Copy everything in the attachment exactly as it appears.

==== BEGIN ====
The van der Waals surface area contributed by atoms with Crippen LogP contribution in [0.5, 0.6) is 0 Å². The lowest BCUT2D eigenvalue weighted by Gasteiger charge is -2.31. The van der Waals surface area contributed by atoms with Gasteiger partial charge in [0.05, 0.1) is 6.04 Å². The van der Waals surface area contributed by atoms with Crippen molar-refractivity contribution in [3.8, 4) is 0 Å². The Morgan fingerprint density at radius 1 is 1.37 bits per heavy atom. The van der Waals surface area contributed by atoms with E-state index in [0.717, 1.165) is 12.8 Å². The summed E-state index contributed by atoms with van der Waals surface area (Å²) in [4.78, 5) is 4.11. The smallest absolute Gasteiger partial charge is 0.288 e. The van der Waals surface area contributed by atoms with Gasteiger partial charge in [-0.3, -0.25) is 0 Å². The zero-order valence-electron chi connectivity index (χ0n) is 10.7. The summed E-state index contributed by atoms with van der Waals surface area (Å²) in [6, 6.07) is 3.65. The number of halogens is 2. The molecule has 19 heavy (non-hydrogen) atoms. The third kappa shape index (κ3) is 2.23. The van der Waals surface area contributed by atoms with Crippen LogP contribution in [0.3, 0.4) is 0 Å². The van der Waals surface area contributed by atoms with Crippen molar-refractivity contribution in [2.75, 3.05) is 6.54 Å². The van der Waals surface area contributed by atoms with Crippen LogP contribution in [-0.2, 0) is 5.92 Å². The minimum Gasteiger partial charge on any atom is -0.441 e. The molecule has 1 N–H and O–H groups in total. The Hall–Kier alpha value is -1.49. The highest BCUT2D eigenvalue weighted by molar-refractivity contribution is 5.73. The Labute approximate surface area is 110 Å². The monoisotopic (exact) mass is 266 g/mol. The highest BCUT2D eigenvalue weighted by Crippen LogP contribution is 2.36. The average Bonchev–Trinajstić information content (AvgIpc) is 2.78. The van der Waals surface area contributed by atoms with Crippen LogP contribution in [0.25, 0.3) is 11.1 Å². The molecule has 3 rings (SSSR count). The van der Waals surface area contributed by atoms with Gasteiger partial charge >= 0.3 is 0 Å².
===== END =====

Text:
The van der Waals surface area contributed by atoms with Crippen LogP contribution in [0.5, 0.6) is 0 Å². The lowest BCUT2D eigenvalue weighted by Gasteiger charge is -2.31. The van der Waals surface area contributed by atoms with Gasteiger partial charge in [0.05, 0.1) is 6.04 Å². The van der Waals surface area contributed by atoms with Crippen molar-refractivity contribution in [3.8, 4) is 0 Å². The Morgan fingerprint density at radius 1 is 1.37 bits per heavy atom. The van der Waals surface area contributed by atoms with E-state index in [0.717, 1.165) is 12.8 Å². The summed E-state index contributed by atoms with van der Waals surface area (Å²) in [4.78, 5) is 4.11. The smallest absolute Gasteiger partial charge is 0.288 e. The van der Waals surface area contributed by atoms with Gasteiger partial charge in [-0.3, -0.25) is 0 Å². The zero-order valence-electron chi connectivity index (χ0n) is 10.7. The summed E-state index contributed by atoms with van der Waals surface area (Å²) in [6, 6.07) is 3.65. The number of halogens is 2. The molecule has 19 heavy (non-hydrogen) atoms. The third kappa shape index (κ3) is 2.23. The van der Waals surface area contributed by atoms with Crippen LogP contribution in [0.3, 0.4) is 0 Å². The van der Waals surface area contributed by atoms with Crippen molar-refractivity contribution in [2.75, 3.05) is 6.54 Å². The van der Waals surface area contributed by atoms with Crippen LogP contribution in [-0.2, 0) is 5.92 Å². The minimum Gasteiger partial charge on any atom is -0.441 e. The molecule has 1 N–H and O–H groups in total. The Hall–Kier alpha value is -1.49. The highest BCUT2D eigenvalue weighted by molar-refractivity contribution is 5.73. The Labute approximate surface area is 110 Å². The monoisotopic (exact) mass is 266 g/mol. The highest BCUT2D eigenvalue weighted by Crippen LogP contribution is 2.36. The average Bonchev–Trinajstić information content (AvgIpc) is 2.78. The van der Waals surface area contributed by atoms with Crippen LogP contribution in [0.25, 0.3) is 11.1 Å². The molecule has 3 rings (SSSR count). The van der Waals surface area contributed by atoms with Gasteiger partial charge >= 0.3 is 0 Å².